Sanchez says his best days don’t lie behind, but he is also aware of the dangers for people who stay too long.

” I was among the few fighters who went out with my shield,” Sanchez stated. “I went out on my shield in the UFC. Many of these legends, like Chuck [Liddell] or Frankie Edgar, are going out on stretchers. If they’re not going out on stretchers, they’re going out with brain damage and knockout losses and just a loss of confidence while stepping out of the UFC limelight. That was not something I wanted to do

In many ways, Sanchez might actually feel better suited for the second stage of his career as he turns his attention towards bare-knuckle fighting and even the potential for a boxing match in the future. He’s not putting his body through a hellacious training camp like he would for MMA and stylistically, Sanchez believes he’s been built for these kinds of fights.

“With the strengths that I have with the state championship wrestling background, the experience of fighting with open hand fingers my entire career and just being able to be strong in the clinch,” Sanchez said. I know this space. That area is mine. This is where I am most at my best. My uppercut was the best punch I have ever thrown in MMA. My right uppercut. My lead right uppercut. I caused a lot damage to [Clay] Guida. I also did damage to Karo Parisyan. I was able to fight a lot with this punch, and had great success.

“Bare-knuckle is even more enjoyable because the men don’t run so fast from you. Some of the guys were faster than me and I had to play the chase the rabbit game a lot in the UFC. We’re now in bare-knuckle, where you can get docked for not throwing down. You get docked points. You must also toe the line. Three feet apart, you start. You are only one meter from each other and you can rush the vato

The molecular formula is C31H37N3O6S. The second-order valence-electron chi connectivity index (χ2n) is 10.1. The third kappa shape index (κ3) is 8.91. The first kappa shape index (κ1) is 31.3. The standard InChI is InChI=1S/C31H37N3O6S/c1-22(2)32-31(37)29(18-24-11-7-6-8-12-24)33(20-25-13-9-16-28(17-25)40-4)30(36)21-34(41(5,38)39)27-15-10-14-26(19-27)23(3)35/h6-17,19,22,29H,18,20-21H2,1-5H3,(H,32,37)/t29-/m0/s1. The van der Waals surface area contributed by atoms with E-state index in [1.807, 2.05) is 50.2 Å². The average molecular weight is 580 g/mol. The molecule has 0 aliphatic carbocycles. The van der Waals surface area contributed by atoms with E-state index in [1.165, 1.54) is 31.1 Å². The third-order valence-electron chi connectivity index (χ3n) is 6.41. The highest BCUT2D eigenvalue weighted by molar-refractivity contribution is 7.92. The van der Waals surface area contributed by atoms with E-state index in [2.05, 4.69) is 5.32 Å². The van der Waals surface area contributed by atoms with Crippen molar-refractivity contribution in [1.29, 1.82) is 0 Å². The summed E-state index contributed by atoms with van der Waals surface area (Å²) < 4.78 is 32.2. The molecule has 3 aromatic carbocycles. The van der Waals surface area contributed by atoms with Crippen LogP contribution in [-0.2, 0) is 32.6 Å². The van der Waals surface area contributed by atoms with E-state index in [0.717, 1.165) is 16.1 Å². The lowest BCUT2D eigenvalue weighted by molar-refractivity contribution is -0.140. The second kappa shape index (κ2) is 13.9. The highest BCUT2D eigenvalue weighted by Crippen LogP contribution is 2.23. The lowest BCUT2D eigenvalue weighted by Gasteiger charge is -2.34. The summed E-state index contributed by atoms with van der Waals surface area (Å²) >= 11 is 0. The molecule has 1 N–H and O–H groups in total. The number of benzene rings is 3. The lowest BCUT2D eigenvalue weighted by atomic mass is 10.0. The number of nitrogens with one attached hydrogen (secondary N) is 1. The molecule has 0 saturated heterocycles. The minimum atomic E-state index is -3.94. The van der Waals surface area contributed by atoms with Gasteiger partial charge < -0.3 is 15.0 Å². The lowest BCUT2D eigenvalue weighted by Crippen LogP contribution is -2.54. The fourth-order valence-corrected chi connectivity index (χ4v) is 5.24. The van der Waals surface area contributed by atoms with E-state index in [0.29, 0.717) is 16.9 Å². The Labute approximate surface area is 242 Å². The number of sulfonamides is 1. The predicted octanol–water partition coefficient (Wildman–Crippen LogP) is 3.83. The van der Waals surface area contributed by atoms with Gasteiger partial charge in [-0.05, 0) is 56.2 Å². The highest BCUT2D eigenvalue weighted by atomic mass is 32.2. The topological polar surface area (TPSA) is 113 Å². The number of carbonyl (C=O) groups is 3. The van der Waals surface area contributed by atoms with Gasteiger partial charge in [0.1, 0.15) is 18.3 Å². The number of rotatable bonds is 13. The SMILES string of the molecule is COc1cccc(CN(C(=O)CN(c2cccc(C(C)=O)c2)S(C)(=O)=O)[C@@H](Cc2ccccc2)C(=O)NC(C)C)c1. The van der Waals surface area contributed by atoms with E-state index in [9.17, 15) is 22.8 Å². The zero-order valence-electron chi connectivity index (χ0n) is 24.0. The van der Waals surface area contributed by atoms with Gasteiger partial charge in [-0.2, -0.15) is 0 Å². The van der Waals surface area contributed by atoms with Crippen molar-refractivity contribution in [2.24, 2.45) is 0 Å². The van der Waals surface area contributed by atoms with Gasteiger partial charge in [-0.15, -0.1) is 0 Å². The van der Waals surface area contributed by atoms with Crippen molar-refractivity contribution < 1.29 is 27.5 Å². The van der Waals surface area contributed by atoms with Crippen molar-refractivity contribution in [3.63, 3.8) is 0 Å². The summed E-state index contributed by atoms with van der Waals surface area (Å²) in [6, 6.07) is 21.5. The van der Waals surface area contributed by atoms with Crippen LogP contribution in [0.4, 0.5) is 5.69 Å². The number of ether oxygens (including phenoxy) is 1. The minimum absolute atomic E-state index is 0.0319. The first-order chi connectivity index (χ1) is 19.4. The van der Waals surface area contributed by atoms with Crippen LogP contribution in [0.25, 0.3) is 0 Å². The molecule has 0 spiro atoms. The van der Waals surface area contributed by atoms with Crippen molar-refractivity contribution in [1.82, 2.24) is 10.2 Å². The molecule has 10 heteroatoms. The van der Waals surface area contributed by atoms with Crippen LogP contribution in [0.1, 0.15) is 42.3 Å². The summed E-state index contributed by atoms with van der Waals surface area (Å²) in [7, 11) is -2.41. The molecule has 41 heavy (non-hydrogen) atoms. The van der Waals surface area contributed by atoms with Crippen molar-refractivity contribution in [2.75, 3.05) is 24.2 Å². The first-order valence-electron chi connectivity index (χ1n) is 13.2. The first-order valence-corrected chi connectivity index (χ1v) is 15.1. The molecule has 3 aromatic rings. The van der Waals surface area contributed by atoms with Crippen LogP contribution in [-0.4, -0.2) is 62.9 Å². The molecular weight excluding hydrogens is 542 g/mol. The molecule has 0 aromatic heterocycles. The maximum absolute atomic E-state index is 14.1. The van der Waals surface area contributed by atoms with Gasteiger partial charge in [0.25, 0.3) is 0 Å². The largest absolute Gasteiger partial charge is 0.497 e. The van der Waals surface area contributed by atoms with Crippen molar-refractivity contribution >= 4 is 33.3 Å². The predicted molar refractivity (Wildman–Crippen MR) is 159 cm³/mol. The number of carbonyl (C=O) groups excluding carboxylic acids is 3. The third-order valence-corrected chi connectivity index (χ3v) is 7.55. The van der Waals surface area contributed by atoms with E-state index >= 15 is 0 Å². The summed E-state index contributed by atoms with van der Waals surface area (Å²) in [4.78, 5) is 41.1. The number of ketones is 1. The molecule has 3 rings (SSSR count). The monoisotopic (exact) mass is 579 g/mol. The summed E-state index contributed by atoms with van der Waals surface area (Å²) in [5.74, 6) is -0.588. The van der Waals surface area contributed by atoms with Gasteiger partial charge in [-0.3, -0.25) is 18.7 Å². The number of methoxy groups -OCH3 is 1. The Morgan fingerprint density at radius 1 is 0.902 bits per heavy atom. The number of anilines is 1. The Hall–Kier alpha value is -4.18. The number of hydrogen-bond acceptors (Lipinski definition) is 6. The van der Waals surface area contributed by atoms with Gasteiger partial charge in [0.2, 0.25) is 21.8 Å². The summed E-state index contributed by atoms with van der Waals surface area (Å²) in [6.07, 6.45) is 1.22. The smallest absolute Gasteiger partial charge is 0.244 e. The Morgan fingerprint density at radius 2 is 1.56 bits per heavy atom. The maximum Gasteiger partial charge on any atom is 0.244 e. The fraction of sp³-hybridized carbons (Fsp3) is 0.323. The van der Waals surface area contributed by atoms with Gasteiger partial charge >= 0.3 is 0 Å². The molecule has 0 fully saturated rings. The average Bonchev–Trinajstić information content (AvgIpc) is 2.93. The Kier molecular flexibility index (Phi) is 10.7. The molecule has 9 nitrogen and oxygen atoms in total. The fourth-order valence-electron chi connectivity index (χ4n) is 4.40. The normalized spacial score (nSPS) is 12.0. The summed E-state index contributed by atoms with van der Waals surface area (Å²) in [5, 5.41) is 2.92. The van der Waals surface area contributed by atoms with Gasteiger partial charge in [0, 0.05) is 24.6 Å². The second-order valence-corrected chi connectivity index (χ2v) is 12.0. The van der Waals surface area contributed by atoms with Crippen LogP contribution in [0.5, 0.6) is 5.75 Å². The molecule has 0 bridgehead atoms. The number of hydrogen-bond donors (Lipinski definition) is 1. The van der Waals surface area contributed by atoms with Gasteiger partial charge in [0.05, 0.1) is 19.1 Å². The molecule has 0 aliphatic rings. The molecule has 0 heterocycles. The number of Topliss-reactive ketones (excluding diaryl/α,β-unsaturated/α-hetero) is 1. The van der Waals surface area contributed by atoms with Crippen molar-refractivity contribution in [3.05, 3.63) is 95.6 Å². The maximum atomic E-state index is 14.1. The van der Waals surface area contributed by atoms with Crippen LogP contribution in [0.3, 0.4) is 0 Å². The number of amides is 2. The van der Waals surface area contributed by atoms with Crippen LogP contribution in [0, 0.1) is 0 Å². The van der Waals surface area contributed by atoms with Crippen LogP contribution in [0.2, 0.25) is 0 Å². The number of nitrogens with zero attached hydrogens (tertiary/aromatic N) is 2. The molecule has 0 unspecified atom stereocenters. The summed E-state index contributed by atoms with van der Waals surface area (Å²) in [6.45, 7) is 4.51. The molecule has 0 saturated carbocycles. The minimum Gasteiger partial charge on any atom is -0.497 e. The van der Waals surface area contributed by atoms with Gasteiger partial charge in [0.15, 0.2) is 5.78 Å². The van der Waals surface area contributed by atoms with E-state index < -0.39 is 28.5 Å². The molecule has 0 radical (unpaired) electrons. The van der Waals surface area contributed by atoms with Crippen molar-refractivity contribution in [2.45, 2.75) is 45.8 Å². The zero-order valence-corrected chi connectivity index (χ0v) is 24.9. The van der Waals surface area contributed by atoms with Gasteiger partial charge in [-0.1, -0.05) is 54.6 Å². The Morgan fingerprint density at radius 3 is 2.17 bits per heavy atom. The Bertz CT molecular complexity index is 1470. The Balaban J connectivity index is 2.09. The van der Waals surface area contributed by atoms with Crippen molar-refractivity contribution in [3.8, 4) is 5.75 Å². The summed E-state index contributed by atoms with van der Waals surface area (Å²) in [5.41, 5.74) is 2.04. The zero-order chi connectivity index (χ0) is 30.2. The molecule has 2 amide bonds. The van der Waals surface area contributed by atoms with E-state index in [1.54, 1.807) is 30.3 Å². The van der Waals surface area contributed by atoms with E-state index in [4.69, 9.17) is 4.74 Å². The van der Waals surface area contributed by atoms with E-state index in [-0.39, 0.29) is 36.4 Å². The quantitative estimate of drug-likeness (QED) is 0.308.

With a fight booked for February 17, Sanchez doesn’t plan on looking beyond that date. However, he plans to keep busy in 2023 and has the potential to fight across bare-knuckle boxing, MMA, or even a return to MMA if he gets the chance.

Sanchez says he’s still got a deal in place with Eagle FC, although he hasn’t heard anything from the promotion in recent months. Triad Combat is another option that Sanchez would like to explore. It uses a mix of MMA and boxing rules with three-sided ring fights.

But Sanchez wants a new start. He appreciates the support he has received through all the difficult times.

” Everyone knows that the past three years have been difficult for me,” Sanchez stated. “I went through what was a trial and a tribulation of soul, spirit and mind and I came out on the other side. I came out on the other side stronger, better tougher and more grateful for everything that I have. People I am grateful to have in my lives are more important than ever. It’s easier to understand my network and the people I allow into it.

“I’m living simple, I’m living pure for my family for God and my faith has always been up and down but in this final episode what went down with Joshua Fabia on the spiritual aspects and dimensions, I was saved by my lord and savior Jesus Christ and I know my purpose now. My purpose is not being defeated. I’m living for it and that’s why I look good and I feel good.”

Source: https://www.mmafighting.com/2023/1/27/23566628/diego-sanchez-explains-move-bare-knuckle-fighting-no-plans-retire-from-combat-sports-any-time-soon?rand=96749